The “one country, two areas (一國兩區)” proposal is the latest development in a cross-strait discourse that remains nostalgic for de jure sovereignty. It was first broached by former Chinese Nationalist Party (KMT) chairman Wu Po-hsiung (吳伯雄) and later affirmed by KMT Vice Chairman John Chiang (蔣孝嚴). The term is said to be based on the Republic of China (ROC) Constitution, which makes reference to the “free area” and the “Mainland area,” and is supposed to be a magic formula for guaranteeing Taiwanese sovereignty and promoting cross-strait development.
The way I see it, it is yet another futile example of wordplay that fails to cast off the self-imposed restrictions of the sovereignty illusion, following in the tradition of other word games such as “two Chinas (兩個中國),” “one country, two governments (一國兩府),” “one country, two regimes (一個國家, 兩個政權),” “one sovereign state, two governing powers (一個主權, 兩個治權),” the “1992 consensus, or one China, with each side having its own interpretation (九 二共識, 一中各表),” “one China, common formulation (一中共表),” and “a constitutional one China (憲法一中).”
The cross-strait relationship is a relationship based on power. Its definition and development are determined by the interaction of and stimulation by various forces; it is not produced by constitutional inference, nor can it be consolidated through constitutional definition. If the relationship is not understood in these terms, it is but an article of faith or a preconceived idea just as devoid of logic as the practice during the Middle Ages when legal relationships were extended to include rats (that’s right, rats) so that courts would be able to put rats on trial.
Politicians should abide by the Constitution, but abiding by the Constitution does not mean that the spirit of the Constitution can be expanded ad absurdum, or distorted to the point that it overrides the public will. So long as there is peace in the Taiwan Strait, cross-strait exchanges continue normally and the Chinese Nationalist Party (KMT) is able to engage in dialogue with the Chinese Communist Party (CCP), most people will not be bothered with the meaning of some “one country, two areas” proposal or politicians squabbling. Nonetheless, I would never dare say that most people agree that Taiwan is one area under the sovereignty of one China, nor would I assume that the illusory dreams of one politician could be forced on the vision of others.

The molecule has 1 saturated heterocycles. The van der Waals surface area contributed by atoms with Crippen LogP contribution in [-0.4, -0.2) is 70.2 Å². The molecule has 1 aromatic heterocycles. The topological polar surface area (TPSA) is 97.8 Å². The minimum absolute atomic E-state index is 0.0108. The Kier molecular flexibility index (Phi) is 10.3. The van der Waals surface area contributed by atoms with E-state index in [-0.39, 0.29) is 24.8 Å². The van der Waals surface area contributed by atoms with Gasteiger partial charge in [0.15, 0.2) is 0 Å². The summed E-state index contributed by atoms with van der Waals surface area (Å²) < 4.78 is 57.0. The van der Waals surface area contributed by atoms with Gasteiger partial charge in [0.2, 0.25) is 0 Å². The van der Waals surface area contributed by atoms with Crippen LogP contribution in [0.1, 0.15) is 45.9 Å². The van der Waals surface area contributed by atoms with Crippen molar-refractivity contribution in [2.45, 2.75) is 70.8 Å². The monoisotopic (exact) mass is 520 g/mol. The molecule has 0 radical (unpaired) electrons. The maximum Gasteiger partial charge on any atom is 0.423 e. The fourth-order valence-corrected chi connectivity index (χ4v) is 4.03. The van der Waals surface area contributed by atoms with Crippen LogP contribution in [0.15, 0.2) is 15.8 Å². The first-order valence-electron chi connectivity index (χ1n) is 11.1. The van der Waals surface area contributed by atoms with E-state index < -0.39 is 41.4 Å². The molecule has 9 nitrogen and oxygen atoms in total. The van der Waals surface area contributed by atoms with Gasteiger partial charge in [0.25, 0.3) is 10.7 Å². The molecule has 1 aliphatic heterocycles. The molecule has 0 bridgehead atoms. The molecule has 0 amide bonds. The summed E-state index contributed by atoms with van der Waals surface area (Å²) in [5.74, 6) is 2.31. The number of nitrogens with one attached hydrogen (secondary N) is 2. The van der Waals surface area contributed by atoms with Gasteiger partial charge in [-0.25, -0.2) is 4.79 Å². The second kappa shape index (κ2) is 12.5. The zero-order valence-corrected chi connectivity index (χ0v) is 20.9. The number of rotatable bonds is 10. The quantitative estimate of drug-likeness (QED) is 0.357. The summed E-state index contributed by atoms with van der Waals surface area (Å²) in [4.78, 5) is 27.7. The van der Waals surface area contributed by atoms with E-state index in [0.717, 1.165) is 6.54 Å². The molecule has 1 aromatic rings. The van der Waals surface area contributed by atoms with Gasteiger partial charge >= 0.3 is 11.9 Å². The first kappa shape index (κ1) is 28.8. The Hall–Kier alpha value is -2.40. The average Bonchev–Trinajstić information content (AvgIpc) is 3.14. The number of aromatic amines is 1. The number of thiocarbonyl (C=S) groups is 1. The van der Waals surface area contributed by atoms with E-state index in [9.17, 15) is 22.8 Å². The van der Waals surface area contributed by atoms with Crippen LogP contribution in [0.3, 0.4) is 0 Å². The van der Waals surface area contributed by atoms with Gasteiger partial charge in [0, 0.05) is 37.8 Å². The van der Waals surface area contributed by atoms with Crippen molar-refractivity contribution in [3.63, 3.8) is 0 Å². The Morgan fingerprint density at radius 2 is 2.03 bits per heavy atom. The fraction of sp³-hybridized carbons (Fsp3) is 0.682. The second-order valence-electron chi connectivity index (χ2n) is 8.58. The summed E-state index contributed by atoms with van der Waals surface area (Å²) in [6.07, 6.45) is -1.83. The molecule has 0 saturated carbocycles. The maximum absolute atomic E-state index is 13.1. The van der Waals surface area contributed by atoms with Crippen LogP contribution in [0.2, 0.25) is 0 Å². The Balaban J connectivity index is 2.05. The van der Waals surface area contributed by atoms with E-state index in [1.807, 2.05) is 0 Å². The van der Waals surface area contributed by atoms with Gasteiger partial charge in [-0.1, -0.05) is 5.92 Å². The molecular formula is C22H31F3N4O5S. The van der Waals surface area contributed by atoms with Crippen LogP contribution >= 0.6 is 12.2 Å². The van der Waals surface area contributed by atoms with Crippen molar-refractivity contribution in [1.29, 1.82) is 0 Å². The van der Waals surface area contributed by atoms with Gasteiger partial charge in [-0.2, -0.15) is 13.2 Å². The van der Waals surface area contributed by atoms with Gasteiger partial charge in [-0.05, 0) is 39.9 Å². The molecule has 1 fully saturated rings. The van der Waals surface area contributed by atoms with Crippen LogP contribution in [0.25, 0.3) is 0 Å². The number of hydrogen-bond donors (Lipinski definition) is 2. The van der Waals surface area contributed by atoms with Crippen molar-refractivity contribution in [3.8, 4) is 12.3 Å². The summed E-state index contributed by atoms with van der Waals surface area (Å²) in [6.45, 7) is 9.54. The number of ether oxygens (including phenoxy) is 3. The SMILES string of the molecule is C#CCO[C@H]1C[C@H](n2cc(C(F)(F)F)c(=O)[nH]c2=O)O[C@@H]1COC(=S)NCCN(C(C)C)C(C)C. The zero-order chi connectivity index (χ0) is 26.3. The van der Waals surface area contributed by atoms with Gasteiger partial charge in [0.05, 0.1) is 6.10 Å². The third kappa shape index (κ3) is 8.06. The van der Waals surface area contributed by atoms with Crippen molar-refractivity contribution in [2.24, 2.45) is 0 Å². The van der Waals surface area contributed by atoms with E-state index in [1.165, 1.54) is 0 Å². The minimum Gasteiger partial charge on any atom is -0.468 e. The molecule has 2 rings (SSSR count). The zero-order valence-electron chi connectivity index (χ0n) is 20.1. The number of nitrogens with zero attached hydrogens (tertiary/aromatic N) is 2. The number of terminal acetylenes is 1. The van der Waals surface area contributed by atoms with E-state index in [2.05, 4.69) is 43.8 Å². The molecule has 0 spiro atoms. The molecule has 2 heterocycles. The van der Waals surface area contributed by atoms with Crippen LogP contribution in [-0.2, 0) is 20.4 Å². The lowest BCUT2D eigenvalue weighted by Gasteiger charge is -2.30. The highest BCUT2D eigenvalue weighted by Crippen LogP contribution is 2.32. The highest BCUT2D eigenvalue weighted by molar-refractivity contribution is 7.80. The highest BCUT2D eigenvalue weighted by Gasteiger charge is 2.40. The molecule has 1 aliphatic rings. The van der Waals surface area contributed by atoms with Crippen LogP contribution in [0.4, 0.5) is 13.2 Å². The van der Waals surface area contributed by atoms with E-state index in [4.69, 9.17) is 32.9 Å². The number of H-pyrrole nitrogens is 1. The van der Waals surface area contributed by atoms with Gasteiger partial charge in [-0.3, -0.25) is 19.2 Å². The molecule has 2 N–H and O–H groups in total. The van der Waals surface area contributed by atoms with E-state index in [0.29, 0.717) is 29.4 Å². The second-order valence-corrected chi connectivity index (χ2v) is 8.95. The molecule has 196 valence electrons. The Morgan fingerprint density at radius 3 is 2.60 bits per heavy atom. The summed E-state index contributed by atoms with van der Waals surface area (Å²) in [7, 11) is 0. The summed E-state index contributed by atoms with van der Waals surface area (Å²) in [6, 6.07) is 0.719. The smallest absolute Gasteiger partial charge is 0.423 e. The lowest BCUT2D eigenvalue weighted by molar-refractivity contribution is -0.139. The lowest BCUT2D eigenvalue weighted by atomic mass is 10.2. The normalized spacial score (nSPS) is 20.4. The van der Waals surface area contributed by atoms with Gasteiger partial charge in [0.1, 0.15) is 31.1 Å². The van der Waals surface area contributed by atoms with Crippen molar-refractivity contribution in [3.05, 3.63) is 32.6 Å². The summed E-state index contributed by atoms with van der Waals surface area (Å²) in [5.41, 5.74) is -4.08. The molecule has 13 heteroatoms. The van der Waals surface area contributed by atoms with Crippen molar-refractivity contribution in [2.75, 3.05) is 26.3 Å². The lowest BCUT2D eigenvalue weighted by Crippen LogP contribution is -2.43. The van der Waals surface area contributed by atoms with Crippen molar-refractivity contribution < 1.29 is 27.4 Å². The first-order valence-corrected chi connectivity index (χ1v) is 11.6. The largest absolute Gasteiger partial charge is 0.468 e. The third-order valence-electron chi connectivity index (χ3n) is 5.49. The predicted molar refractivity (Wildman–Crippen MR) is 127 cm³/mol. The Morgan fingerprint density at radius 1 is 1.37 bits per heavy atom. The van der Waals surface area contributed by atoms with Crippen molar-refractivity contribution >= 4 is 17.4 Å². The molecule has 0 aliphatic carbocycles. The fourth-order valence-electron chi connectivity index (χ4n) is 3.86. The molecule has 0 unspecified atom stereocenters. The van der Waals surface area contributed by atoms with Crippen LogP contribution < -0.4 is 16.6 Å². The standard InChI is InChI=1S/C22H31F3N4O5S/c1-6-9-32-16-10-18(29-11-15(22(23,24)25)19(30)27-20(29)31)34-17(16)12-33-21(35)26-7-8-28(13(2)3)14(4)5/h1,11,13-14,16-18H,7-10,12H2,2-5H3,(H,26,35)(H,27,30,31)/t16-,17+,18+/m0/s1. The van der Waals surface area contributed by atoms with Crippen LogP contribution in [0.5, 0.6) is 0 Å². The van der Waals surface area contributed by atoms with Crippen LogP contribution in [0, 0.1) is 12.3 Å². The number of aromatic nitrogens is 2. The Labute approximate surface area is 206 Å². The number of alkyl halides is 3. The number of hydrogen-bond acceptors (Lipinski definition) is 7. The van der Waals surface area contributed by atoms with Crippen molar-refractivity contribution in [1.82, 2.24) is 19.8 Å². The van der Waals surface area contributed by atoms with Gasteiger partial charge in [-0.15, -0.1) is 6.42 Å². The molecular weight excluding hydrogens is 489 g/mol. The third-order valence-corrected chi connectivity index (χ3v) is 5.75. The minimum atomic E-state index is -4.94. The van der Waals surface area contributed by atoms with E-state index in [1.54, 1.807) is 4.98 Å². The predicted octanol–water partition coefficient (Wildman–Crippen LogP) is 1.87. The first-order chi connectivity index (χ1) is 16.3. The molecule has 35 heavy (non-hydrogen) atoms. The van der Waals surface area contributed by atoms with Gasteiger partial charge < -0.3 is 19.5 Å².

Even if analyzed from a strictly legal perspective, not every statement in the Constitution is a guarantee for proper legal application. Legal interpretations focus on being appropriate in a contemporary context. Furthermore, one must not think that the law can create new possibilities, and that the Constitution does not have unlimited binding extraterritorial force. Moreover, the Chinese Communist Party will never voluntarily agree to being demoted to the “People’s Republic Area of China” just because that’s what the ROC Constitution says.
The root of the problem lies in starting out by restricting oneself with the abstract concept of “sovereignty” and believing that the “one country, two areas” proposal is a magic cure for reality, when in fact it is the opposite. Let’s use the relationship between Taiwan and the US as an example. The two maintain a wide range of political, economic and cultural relations, with some people even calling Taiwan “the US’ running dog.” However, the US has not formally recognized Taiwan as a sovereign and independent country by extending diplomatic recognition. Furthermore, the US-Taiwan relationship is not a relationship between two countries or a central and a local government, nor is it a federal, confederational or suzerainty — and of course it isn’t a “one country, two areas” relationship. The two sides of the Strait might develop a similar, or maybe even more advanced, relationship, but the abstract “one country, two areas” concept isn’t necessary for the development of such a relationship.